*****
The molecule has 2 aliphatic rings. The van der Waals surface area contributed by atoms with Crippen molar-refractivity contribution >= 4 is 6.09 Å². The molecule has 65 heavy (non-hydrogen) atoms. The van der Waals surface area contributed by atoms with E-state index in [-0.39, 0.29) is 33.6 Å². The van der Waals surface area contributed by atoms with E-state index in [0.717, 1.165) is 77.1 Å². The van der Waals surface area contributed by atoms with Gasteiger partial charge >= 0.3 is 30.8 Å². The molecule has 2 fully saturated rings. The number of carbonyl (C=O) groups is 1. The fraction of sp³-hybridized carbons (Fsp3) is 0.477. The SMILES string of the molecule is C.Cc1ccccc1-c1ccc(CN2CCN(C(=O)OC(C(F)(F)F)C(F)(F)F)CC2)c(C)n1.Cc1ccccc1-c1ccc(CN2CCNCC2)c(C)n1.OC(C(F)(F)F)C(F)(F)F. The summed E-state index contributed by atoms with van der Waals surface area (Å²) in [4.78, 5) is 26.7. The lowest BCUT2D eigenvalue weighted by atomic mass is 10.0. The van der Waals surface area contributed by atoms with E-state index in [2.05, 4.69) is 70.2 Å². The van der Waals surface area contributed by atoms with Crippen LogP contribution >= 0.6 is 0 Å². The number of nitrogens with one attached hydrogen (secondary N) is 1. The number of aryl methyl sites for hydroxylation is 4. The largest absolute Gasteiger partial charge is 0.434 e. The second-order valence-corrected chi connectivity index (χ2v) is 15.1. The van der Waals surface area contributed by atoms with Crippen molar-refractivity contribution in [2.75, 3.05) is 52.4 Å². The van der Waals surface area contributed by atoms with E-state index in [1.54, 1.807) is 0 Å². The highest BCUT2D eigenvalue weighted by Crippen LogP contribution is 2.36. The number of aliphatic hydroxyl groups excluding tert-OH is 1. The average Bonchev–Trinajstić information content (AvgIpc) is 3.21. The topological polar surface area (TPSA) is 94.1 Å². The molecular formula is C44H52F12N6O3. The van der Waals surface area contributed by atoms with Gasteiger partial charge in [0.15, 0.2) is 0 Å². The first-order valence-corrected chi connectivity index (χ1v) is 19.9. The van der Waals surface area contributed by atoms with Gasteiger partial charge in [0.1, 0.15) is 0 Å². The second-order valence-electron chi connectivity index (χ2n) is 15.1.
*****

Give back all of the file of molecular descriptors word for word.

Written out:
The molecule has 2 aliphatic rings. The van der Waals surface area contributed by atoms with Crippen molar-refractivity contribution >= 4 is 6.09 Å². The molecule has 65 heavy (non-hydrogen) atoms. The van der Waals surface area contributed by atoms with E-state index in [-0.39, 0.29) is 33.6 Å². The van der Waals surface area contributed by atoms with E-state index in [0.717, 1.165) is 77.1 Å². The van der Waals surface area contributed by atoms with Gasteiger partial charge >= 0.3 is 30.8 Å². The molecule has 2 fully saturated rings. The number of carbonyl (C=O) groups is 1. The fraction of sp³-hybridized carbons (Fsp3) is 0.477. The SMILES string of the molecule is C.Cc1ccccc1-c1ccc(CN2CCN(C(=O)OC(C(F)(F)F)C(F)(F)F)CC2)c(C)n1.Cc1ccccc1-c1ccc(CN2CCNCC2)c(C)n1.OC(C(F)(F)F)C(F)(F)F. The summed E-state index contributed by atoms with van der Waals surface area (Å²) in [4.78, 5) is 26.7. The lowest BCUT2D eigenvalue weighted by atomic mass is 10.0. The van der Waals surface area contributed by atoms with E-state index in [2.05, 4.69) is 70.2 Å². The van der Waals surface area contributed by atoms with Crippen LogP contribution >= 0.6 is 0 Å². The number of nitrogens with one attached hydrogen (secondary N) is 1. The number of aryl methyl sites for hydroxylation is 4. The largest absolute Gasteiger partial charge is 0.434 e. The second-order valence-corrected chi connectivity index (χ2v) is 15.1. The van der Waals surface area contributed by atoms with Crippen molar-refractivity contribution in [2.75, 3.05) is 52.4 Å². The van der Waals surface area contributed by atoms with E-state index in [1.54, 1.807) is 0 Å². The highest BCUT2D eigenvalue weighted by Crippen LogP contribution is 2.36. The number of aliphatic hydroxyl groups excluding tert-OH is 1. The average Bonchev–Trinajstić information content (AvgIpc) is 3.21. The topological polar surface area (TPSA) is 94.1 Å². The molecular formula is C44H52F12N6O3. The van der Waals surface area contributed by atoms with Gasteiger partial charge in [0.15, 0.2) is 0 Å². The first-order valence-corrected chi connectivity index (χ1v) is 19.9. The van der Waals surface area contributed by atoms with Gasteiger partial charge in [0.1, 0.15) is 0 Å². The second-order valence-electron chi connectivity index (χ2n) is 15.1.